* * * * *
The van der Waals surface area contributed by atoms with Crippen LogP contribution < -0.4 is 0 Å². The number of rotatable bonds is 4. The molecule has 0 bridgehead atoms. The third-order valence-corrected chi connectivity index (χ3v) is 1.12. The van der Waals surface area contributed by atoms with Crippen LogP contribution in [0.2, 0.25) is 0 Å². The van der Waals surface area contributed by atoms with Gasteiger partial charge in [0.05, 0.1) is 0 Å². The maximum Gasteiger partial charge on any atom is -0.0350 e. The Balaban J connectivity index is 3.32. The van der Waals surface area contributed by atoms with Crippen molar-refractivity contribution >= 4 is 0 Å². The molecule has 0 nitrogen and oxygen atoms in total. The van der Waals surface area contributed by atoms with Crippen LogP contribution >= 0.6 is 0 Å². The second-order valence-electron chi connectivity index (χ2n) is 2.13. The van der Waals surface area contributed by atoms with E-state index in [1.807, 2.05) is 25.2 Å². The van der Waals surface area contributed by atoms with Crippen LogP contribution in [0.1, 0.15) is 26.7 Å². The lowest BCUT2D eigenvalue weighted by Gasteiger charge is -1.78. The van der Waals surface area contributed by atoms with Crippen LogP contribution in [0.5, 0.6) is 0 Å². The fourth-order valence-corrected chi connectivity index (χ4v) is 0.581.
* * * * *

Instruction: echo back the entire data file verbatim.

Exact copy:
The van der Waals surface area contributed by atoms with Crippen LogP contribution < -0.4 is 0 Å². The number of rotatable bonds is 4. The molecule has 0 bridgehead atoms. The third-order valence-corrected chi connectivity index (χ3v) is 1.12. The van der Waals surface area contributed by atoms with Crippen LogP contribution in [0.2, 0.25) is 0 Å². The van der Waals surface area contributed by atoms with Gasteiger partial charge in [0.05, 0.1) is 0 Å². The maximum Gasteiger partial charge on any atom is -0.0350 e. The Balaban J connectivity index is 3.32. The van der Waals surface area contributed by atoms with Crippen molar-refractivity contribution >= 4 is 0 Å². The molecule has 0 nitrogen and oxygen atoms in total. The van der Waals surface area contributed by atoms with Crippen LogP contribution >= 0.6 is 0 Å². The second-order valence-electron chi connectivity index (χ2n) is 2.13. The van der Waals surface area contributed by atoms with E-state index in [1.807, 2.05) is 25.2 Å². The van der Waals surface area contributed by atoms with Crippen LogP contribution in [0.1, 0.15) is 26.7 Å². The lowest BCUT2D eigenvalue weighted by Gasteiger charge is -1.78. The van der Waals surface area contributed by atoms with Crippen LogP contribution in [0.5, 0.6) is 0 Å². The fourth-order valence-corrected chi connectivity index (χ4v) is 0.581.